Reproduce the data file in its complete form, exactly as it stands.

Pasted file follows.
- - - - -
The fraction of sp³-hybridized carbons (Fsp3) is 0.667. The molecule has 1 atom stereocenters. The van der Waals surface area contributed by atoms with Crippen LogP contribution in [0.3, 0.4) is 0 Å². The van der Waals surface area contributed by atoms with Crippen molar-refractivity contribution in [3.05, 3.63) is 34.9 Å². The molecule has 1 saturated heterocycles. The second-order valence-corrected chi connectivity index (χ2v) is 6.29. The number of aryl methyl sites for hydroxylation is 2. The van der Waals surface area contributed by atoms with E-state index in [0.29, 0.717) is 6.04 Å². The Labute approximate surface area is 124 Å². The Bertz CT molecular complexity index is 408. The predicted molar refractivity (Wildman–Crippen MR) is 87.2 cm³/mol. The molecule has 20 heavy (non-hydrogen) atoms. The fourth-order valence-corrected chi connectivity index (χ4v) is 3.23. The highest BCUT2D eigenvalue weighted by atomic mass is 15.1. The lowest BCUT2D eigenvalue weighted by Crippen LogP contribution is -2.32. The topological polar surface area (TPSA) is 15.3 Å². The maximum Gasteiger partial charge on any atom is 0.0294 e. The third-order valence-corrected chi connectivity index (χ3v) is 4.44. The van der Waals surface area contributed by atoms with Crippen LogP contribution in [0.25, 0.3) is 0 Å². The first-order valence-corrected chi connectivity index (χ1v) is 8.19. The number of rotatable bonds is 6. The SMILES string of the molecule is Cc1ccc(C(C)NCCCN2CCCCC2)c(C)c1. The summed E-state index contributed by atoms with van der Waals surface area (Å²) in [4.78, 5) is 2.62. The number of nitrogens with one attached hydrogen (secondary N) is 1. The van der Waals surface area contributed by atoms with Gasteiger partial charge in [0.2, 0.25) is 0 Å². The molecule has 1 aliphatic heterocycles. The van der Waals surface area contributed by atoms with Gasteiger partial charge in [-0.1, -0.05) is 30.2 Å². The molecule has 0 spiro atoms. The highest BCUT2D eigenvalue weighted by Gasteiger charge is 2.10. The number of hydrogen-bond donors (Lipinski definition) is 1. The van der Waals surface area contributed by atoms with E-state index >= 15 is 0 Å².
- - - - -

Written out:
The fraction of sp³-hybridized carbons (Fsp3) is 0.667. The molecule has 1 atom stereocenters. The van der Waals surface area contributed by atoms with Crippen LogP contribution in [0.3, 0.4) is 0 Å². The van der Waals surface area contributed by atoms with Crippen molar-refractivity contribution in [3.05, 3.63) is 34.9 Å². The molecule has 1 saturated heterocycles. The second-order valence-corrected chi connectivity index (χ2v) is 6.29. The number of aryl methyl sites for hydroxylation is 2. The van der Waals surface area contributed by atoms with E-state index in [0.29, 0.717) is 6.04 Å². The Labute approximate surface area is 124 Å². The Bertz CT molecular complexity index is 408. The predicted molar refractivity (Wildman–Crippen MR) is 87.2 cm³/mol. The molecule has 20 heavy (non-hydrogen) atoms. The fourth-order valence-corrected chi connectivity index (χ4v) is 3.23. The highest BCUT2D eigenvalue weighted by atomic mass is 15.1. The lowest BCUT2D eigenvalue weighted by Crippen LogP contribution is -2.32. The topological polar surface area (TPSA) is 15.3 Å². The maximum Gasteiger partial charge on any atom is 0.0294 e. The third-order valence-corrected chi connectivity index (χ3v) is 4.44. The van der Waals surface area contributed by atoms with Crippen LogP contribution in [0.25, 0.3) is 0 Å². The first-order valence-corrected chi connectivity index (χ1v) is 8.19. The number of rotatable bonds is 6. The SMILES string of the molecule is Cc1ccc(C(C)NCCCN2CCCCC2)c(C)c1. The summed E-state index contributed by atoms with van der Waals surface area (Å²) in [4.78, 5) is 2.62. The number of nitrogens with one attached hydrogen (secondary N) is 1. The van der Waals surface area contributed by atoms with Gasteiger partial charge in [0.2, 0.25) is 0 Å². The molecule has 1 aliphatic heterocycles. The van der Waals surface area contributed by atoms with Gasteiger partial charge in [-0.1, -0.05) is 30.2 Å². The molecule has 0 spiro atoms. The highest BCUT2D eigenvalue weighted by Gasteiger charge is 2.10. The number of hydrogen-bond donors (Lipinski definition) is 1. The van der Waals surface area contributed by atoms with E-state index >= 15 is 0 Å².